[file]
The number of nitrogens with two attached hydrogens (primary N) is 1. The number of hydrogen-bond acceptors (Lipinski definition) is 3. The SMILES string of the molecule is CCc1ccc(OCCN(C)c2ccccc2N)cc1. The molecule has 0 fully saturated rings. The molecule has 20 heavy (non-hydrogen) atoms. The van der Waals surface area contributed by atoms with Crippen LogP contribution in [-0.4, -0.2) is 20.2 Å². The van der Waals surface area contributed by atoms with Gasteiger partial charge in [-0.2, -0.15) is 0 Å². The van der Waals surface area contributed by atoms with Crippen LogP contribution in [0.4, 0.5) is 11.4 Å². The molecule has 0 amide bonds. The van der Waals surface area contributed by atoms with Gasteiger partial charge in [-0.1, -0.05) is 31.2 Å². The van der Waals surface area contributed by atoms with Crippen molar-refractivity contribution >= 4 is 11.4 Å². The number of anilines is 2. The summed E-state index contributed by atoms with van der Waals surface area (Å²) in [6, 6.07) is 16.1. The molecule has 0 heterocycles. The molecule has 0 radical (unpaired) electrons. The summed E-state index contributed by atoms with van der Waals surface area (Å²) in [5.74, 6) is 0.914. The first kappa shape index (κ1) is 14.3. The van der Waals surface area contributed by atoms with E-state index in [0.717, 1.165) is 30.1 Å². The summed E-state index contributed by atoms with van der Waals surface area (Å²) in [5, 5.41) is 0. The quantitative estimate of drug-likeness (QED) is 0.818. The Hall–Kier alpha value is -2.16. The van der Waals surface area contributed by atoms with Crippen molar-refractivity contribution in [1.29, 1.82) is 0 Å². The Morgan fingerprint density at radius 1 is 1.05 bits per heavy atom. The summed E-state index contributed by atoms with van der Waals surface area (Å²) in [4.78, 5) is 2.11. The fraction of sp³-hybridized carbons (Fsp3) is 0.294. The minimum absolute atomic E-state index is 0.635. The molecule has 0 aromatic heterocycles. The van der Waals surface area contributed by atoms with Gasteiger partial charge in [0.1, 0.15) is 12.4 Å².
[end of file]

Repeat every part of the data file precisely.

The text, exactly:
The number of nitrogens with two attached hydrogens (primary N) is 1. The number of hydrogen-bond acceptors (Lipinski definition) is 3. The SMILES string of the molecule is CCc1ccc(OCCN(C)c2ccccc2N)cc1. The molecule has 0 fully saturated rings. The molecule has 20 heavy (non-hydrogen) atoms. The van der Waals surface area contributed by atoms with Crippen LogP contribution in [-0.4, -0.2) is 20.2 Å². The van der Waals surface area contributed by atoms with Gasteiger partial charge in [-0.2, -0.15) is 0 Å². The van der Waals surface area contributed by atoms with Crippen LogP contribution in [0.4, 0.5) is 11.4 Å². The molecule has 0 amide bonds. The van der Waals surface area contributed by atoms with Gasteiger partial charge in [-0.1, -0.05) is 31.2 Å². The van der Waals surface area contributed by atoms with Crippen molar-refractivity contribution >= 4 is 11.4 Å². The number of anilines is 2. The summed E-state index contributed by atoms with van der Waals surface area (Å²) in [6, 6.07) is 16.1. The molecule has 0 heterocycles. The molecule has 0 radical (unpaired) electrons. The summed E-state index contributed by atoms with van der Waals surface area (Å²) in [5.74, 6) is 0.914. The first kappa shape index (κ1) is 14.3. The van der Waals surface area contributed by atoms with E-state index in [0.717, 1.165) is 30.1 Å². The summed E-state index contributed by atoms with van der Waals surface area (Å²) in [5, 5.41) is 0. The quantitative estimate of drug-likeness (QED) is 0.818. The Hall–Kier alpha value is -2.16. The van der Waals surface area contributed by atoms with Crippen molar-refractivity contribution in [1.29, 1.82) is 0 Å². The Morgan fingerprint density at radius 1 is 1.05 bits per heavy atom. The summed E-state index contributed by atoms with van der Waals surface area (Å²) in [4.78, 5) is 2.11. The fraction of sp³-hybridized carbons (Fsp3) is 0.294. The minimum absolute atomic E-state index is 0.635. The molecule has 0 aromatic heterocycles. The van der Waals surface area contributed by atoms with Gasteiger partial charge in [0.1, 0.15) is 12.4 Å².